Protecting your child from illness is one of the most important responsibilities of a parent. One way to help ensure your child’s health and wellbeing is by making sure they stay current with their vaccinations.
That’s because vaccines prevent infectious diseases that years ago harmed or proved fatal to infants, children, and adults. Without these inoculations, your child is at risk ofserious illness and suffering pain, disability, or worse from ailments such as measles and whooping cough.
While some parents may have concerns about the safety of vaccinations, it should be noted that the only risks associated with vaccines are mild side effects – such as redness and swelling at the injection site – that disappear within a few days. More serious side effects, such as a severe allergic reaction, are extremely rare and can be easily dealt with by a trained physician and clinic staff. In fact, the United States currently has the safest vaccine supply in its history with millions of children safely receiving vaccinations each year.
Vaccination Schedules for Newborns, Toddlers, and Adolescents
A vaccination schedule is a plan that doctors follow to ensure that children get the correct vaccines at various ages. For example, right after birth, a newborn child needs to get a hepatitis B shot. Once the child is two months old, they need to get another shot for hepatitis B, as well as vaccinations for:
- Rotavirus (RV), a contagious infection that causes diarrhea
- Diphtheria, a bacterial infection that usually affects the mucous membranes of the nose and throat
- Tetanus, a disease of the nervous system that is caused by toxin-producing bacterium
- DTaP, a vaccine to prevent diphtheria, tetanus, and pertussis, a contagious respiratory infection better known as whooping cough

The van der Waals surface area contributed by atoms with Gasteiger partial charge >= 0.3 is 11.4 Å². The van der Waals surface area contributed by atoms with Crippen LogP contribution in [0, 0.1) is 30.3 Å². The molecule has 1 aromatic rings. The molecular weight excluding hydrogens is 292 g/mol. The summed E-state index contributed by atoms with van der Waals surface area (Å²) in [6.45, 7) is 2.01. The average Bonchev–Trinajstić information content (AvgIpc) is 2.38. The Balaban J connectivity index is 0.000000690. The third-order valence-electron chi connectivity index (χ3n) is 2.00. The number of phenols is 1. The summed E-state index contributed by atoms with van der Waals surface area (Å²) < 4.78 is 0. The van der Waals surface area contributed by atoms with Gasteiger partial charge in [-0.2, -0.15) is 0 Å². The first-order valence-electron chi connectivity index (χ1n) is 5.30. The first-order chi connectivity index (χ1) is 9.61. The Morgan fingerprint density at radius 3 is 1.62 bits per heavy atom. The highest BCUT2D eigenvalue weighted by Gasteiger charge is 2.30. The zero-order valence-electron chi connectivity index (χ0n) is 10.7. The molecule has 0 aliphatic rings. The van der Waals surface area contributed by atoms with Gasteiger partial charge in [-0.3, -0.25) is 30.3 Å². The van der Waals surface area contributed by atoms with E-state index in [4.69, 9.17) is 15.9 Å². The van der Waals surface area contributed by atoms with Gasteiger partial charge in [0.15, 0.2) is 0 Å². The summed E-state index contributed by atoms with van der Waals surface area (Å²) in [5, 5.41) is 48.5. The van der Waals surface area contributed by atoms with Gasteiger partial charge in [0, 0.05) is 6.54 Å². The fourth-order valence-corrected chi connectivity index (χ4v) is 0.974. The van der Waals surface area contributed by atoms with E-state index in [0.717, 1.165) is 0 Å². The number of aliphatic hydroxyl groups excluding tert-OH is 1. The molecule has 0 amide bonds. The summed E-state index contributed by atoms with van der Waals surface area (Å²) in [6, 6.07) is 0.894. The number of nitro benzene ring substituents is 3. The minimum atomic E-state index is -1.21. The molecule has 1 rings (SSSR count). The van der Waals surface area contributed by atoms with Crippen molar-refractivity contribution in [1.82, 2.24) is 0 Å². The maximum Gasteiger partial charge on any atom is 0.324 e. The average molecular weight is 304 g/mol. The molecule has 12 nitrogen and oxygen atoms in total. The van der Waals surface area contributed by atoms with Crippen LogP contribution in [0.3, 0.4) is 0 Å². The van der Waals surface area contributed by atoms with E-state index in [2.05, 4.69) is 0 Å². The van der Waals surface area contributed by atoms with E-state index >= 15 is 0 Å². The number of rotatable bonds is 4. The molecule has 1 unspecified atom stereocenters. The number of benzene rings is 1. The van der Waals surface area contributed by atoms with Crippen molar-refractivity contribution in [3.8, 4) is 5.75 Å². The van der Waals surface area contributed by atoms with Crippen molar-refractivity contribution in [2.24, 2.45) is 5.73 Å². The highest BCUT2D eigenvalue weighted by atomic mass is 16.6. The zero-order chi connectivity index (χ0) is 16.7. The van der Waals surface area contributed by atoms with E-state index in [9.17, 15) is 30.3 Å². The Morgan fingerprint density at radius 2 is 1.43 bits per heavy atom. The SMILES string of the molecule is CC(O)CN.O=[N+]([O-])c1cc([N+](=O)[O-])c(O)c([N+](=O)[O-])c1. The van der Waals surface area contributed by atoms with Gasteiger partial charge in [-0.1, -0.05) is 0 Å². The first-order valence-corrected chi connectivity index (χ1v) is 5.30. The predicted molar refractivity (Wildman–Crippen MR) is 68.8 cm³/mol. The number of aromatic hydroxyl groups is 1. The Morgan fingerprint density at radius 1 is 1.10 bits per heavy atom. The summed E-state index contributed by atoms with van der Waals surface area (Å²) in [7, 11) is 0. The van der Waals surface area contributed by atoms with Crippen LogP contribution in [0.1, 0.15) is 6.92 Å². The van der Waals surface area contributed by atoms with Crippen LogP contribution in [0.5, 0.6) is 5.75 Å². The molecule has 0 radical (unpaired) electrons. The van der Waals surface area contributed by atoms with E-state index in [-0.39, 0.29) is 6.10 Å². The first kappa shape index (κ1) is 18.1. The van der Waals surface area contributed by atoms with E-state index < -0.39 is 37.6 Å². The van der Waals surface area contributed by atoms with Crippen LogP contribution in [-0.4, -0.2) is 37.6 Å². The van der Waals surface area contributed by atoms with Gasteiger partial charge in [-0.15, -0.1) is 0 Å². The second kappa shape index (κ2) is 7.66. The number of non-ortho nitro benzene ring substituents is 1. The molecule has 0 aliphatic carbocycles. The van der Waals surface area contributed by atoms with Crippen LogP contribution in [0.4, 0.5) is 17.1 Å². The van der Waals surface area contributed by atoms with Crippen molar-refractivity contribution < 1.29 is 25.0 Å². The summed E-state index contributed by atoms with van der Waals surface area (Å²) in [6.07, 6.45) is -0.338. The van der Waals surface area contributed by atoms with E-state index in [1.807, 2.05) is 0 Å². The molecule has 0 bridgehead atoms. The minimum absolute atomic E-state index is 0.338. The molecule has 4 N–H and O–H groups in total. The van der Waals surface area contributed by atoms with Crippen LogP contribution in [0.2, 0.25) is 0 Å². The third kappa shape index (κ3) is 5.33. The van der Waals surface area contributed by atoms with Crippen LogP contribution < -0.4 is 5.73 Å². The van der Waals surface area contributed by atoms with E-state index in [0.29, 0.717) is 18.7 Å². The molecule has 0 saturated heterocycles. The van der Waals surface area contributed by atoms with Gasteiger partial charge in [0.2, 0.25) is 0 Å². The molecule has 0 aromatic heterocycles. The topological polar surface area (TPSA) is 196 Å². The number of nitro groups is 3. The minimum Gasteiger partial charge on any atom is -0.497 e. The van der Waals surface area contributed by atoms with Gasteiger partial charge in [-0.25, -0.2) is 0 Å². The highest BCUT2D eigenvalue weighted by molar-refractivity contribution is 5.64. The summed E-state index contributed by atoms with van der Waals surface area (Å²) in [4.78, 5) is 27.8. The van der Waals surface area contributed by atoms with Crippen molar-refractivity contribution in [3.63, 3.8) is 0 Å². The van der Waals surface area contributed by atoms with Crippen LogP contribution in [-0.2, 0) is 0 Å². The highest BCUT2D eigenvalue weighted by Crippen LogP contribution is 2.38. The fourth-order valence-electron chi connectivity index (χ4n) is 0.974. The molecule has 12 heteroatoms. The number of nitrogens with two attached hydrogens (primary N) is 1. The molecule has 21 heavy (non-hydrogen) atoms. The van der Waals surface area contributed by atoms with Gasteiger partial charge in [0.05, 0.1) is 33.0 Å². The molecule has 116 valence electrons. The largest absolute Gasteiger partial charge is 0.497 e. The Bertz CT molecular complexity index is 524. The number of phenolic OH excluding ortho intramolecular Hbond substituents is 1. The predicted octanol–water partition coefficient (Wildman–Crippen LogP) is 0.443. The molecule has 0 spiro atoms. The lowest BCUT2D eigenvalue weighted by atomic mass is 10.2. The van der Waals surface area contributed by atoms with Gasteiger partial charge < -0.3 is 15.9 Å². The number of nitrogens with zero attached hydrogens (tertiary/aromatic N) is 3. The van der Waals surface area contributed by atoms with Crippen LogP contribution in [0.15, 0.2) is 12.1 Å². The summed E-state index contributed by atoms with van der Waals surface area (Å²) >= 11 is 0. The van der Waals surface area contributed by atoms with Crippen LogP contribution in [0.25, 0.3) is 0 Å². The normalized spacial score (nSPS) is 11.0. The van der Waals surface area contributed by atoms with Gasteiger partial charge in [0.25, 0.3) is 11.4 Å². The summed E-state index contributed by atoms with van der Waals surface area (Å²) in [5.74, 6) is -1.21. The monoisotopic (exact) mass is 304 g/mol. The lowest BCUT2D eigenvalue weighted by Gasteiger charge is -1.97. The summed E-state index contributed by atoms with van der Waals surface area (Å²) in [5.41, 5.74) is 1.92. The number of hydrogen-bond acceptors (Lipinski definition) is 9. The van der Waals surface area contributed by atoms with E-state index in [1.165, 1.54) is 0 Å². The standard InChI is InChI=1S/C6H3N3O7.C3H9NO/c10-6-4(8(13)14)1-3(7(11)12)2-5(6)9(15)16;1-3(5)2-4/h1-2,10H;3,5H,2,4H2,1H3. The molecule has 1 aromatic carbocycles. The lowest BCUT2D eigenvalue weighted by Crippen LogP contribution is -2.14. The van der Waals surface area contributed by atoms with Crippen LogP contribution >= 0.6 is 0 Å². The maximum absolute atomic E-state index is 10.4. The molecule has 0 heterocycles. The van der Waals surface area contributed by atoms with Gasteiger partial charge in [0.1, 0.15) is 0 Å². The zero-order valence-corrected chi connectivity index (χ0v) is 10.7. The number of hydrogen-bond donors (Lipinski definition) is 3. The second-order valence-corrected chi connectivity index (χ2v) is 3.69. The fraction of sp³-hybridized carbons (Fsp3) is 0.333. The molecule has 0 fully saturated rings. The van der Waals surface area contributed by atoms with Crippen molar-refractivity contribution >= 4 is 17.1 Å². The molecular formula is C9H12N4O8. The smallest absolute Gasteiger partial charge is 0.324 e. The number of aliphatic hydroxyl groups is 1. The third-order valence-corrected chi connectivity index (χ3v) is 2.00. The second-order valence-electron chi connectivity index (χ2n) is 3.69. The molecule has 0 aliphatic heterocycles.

- Hib, a bacterial infection that can lead to brain infection
- IPV, an oral poliovirus vaccine
- PCV(pneumococcal conjugate vaccine), used to protect against disease caused by the bacterium Streptococcus pneumoniae
At four months old, the child needs to get another dose of RV, PCV, IPV, DTap, and Hib, followed by a third round of Hib, DTap, PCV, RV (if needed), and a final dose of hepatitis B at six months old, along with the child’s first yearly flu vaccine. Then, at 12 months old, the child should receive a fourth dose of PCV and a first dose of MMR (measles, mumps, rubella), varicella (chicken pox), and hepatitis A vaccine.
Why so many vaccinations? Because early intervention in the form of vaccines and regular well-child checkups help keep your child healthy and safe from preventable diseases.
At Northwoods Pediatric Center, P.A., we strongly believe that maintaining the health and monitoring the growth and development of your child is of vital importance. That’s why we recommend following the schedule set by the American Academy of Pediatrics for Child and Adolescent Immunization for ages 18 years or younger. To read the schedule, click here.
Child Vaccinations Near You in The Woodlands & Spring, Texas
In addition to child vaccinations, Northwoods Pediatric Center, P.A. also provides routine pediatric services, including well-child exams and sports physicals. For more information, contact us today at (281) 296-7770, or use our convenient online Request an Appointment form. Together, we can help keep your child safe and healthy from infancy to young adulthood.